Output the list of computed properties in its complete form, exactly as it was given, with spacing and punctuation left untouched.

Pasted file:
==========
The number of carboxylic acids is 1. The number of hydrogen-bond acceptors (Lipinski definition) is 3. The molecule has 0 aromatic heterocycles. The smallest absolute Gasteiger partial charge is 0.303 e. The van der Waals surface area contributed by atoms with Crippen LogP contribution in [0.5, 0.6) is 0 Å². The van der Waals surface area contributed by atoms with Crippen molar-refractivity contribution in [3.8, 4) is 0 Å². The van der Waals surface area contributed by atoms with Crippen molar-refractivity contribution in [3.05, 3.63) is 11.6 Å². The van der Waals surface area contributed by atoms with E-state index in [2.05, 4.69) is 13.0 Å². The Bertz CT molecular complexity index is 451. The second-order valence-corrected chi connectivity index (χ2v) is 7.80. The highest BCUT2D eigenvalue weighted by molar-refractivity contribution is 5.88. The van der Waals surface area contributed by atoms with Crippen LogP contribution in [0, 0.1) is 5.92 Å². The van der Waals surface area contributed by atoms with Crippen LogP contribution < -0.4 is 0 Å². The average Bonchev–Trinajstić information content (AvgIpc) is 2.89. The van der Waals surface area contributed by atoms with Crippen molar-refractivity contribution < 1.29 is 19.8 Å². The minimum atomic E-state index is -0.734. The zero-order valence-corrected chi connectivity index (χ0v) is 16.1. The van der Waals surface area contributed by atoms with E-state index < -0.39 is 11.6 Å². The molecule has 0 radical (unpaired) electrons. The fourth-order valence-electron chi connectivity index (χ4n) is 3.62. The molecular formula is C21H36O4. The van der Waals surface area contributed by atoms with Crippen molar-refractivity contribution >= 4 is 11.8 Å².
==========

The number of carboxylic acids is 1. The number of hydrogen-bond acceptors (Lipinski definition) is 3. The molecule has 0 aromatic heterocycles. The smallest absolute Gasteiger partial charge is 0.303 e. The van der Waals surface area contributed by atoms with Crippen LogP contribution in [0.5, 0.6) is 0 Å². The van der Waals surface area contributed by atoms with Crippen molar-refractivity contribution in [3.8, 4) is 0 Å². The van der Waals surface area contributed by atoms with Crippen molar-refractivity contribution in [3.05, 3.63) is 11.6 Å². The van der Waals surface area contributed by atoms with E-state index in [2.05, 4.69) is 13.0 Å². The Bertz CT molecular complexity index is 451. The second-order valence-corrected chi connectivity index (χ2v) is 7.80. The highest BCUT2D eigenvalue weighted by molar-refractivity contribution is 5.88. The van der Waals surface area contributed by atoms with Crippen LogP contribution in [0, 0.1) is 5.92 Å². The van der Waals surface area contributed by atoms with Crippen LogP contribution < -0.4 is 0 Å². The average Bonchev–Trinajstić information content (AvgIpc) is 2.89. The van der Waals surface area contributed by atoms with Crippen molar-refractivity contribution < 1.29 is 19.8 Å². The minimum atomic E-state index is -0.734. The zero-order valence-corrected chi connectivity index (χ0v) is 16.1. The van der Waals surface area contributed by atoms with E-state index < -0.39 is 11.6 Å². The molecule has 0 radical (unpaired) electrons. The fourth-order valence-electron chi connectivity index (χ4n) is 3.62. The molecular formula is C21H36O4. The van der Waals surface area contributed by atoms with Crippen molar-refractivity contribution >= 4 is 11.8 Å².